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Crit Care Med. 1996 Apr;24(4):608-11.

Capnography facilitates tight control of ventilation during transport.

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Department of Anesthesiology and Critical Care Medicine, The Johns Hopkins Medical Institutions, Baltimore, MD, USA.



We tested the hypothesis that Paco2 would be more tightly controlled if end-tidal CO2 monitoring was used during hand ventilation for transport of intubated patients.


Randomized, prospective analysis of the no-monitor and monitor-blind groups (the monitor was on the bed during transport but only the investigator was aware of the end-tidal CO2 values). Nonrandomized, prospective analysis of the monitor group (ventilation controlled using end-tidal CO2 value from monitor).


University hospital operating room and intensive care unit (ICU).


Fifty intubated patients who were transported from the operating room to the ICU or from the ICU to the neuroradiology suite were assigned randomly to one of two groups: a) no-monitor group (n = 25); and b) monitor-blind group (n = 25). An additional group (monitor group, n = 10) was subsequently added to the study.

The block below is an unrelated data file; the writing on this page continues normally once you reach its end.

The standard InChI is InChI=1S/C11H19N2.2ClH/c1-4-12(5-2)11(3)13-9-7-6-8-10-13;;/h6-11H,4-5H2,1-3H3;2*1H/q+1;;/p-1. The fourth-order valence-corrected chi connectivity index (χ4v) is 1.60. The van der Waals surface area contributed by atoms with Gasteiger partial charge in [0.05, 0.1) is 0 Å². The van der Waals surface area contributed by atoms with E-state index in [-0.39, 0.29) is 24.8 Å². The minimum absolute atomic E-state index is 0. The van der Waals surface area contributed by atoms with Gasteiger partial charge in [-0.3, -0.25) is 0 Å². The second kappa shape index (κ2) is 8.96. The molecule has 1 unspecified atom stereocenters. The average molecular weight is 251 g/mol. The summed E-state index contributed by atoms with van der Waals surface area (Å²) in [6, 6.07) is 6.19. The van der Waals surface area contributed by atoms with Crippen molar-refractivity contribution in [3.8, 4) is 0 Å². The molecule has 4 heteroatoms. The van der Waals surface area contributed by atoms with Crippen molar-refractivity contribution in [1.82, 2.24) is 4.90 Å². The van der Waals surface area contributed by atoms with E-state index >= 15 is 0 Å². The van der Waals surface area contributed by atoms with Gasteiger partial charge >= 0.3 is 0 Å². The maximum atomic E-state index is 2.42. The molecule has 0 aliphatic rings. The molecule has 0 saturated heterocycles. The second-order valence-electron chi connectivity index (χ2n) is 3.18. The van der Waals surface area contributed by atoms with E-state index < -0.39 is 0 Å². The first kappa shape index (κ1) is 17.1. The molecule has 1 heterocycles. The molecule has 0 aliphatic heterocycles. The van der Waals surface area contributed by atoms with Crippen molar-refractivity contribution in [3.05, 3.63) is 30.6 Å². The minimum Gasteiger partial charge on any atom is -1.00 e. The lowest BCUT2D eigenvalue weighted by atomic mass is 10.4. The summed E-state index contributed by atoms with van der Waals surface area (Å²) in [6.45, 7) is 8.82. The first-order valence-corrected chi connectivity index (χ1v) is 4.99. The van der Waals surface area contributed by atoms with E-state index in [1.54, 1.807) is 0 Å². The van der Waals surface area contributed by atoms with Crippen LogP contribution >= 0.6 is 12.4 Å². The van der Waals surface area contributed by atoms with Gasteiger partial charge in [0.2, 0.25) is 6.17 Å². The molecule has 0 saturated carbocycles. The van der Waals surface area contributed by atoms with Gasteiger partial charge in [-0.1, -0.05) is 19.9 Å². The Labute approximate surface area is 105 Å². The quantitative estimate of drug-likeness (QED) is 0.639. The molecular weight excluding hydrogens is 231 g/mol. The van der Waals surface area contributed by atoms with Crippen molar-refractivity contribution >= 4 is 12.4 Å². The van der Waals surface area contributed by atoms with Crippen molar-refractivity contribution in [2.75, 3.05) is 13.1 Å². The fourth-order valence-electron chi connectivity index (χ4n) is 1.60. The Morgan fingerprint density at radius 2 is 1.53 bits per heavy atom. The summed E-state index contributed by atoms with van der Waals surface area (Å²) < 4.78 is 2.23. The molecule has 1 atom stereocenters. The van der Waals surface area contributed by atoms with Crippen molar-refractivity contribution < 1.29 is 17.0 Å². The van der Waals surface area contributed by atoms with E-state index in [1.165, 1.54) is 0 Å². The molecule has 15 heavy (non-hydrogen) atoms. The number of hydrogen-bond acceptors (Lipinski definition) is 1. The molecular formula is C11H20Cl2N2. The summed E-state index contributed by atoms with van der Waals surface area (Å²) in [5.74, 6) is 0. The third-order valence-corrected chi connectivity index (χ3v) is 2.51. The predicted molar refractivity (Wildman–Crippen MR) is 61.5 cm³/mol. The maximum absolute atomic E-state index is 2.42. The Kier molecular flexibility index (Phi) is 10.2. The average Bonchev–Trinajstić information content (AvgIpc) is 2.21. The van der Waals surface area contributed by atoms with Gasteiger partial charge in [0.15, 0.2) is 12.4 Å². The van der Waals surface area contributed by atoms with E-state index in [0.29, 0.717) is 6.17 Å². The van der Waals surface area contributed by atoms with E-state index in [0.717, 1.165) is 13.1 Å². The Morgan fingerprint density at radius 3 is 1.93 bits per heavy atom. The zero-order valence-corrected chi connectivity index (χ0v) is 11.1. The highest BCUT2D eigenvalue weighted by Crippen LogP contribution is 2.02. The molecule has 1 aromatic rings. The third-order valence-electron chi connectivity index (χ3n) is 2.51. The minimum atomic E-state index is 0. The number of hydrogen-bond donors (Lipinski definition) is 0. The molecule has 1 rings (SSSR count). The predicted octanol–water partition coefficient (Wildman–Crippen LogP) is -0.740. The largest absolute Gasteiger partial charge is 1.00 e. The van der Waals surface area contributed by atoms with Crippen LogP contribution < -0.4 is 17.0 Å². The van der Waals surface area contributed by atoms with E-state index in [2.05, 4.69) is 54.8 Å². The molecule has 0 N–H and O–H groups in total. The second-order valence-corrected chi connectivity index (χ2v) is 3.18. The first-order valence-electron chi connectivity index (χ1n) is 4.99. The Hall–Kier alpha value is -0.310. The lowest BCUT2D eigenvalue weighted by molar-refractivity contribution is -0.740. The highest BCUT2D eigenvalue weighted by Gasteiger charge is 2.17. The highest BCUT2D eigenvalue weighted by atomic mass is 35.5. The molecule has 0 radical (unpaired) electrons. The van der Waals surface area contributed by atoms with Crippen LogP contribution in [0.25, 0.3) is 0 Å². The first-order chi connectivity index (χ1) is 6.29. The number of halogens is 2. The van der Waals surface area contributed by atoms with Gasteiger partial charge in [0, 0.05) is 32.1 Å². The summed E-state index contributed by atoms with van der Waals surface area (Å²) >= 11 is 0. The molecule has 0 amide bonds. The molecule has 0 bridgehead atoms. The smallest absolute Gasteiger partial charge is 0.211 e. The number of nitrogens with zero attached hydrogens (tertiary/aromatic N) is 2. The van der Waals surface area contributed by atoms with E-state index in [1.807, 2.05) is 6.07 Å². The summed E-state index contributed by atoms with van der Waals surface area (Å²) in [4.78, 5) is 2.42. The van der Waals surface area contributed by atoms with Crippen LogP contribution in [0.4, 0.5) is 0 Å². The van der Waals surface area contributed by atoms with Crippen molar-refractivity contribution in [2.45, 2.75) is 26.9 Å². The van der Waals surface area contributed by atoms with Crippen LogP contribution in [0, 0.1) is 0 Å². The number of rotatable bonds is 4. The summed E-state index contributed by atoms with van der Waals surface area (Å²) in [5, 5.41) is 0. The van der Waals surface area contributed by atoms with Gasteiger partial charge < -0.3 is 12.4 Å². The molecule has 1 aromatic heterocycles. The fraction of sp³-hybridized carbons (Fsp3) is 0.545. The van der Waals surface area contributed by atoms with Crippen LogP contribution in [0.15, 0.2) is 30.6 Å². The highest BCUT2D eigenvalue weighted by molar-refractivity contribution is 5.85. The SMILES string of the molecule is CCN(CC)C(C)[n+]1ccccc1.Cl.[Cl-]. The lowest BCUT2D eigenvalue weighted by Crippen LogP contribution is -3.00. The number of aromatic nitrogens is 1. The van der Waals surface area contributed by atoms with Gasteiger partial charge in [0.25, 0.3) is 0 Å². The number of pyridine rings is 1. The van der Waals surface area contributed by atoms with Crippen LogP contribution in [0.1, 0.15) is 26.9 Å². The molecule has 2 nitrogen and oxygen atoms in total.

Capnography was instituted in all patients in a blocked fashion.


Arterial blood gases and end-tidal CO2 values were measured before and after transport. When comparing overall group data, pre- and post-Paco2 values were similar: monitor 39 +/- 2 vs. 41 +/- 2 torr (5.2 +/- 0.3 vs. 5.5 +/- 0.3 no-monitor 39 +/- 1 vs. 37 +/- torr (5.2 +/- 0.1 vs. 5.0 +/- 0.1 kPa). However, when comparing Paco2 values for individual patients, we found that there was significantly greater variability for Paco2 after transport when end-tidal CO2 was not used for control of ventilation during transport.


These data do not support routine monitoring of end-tidal CO2 during short transport times in adult patients requiring mechanical ventilation. However, the monitor may prevent morbidity in patients requiring tight control of Paco2.

[Indexed for MEDLINE]

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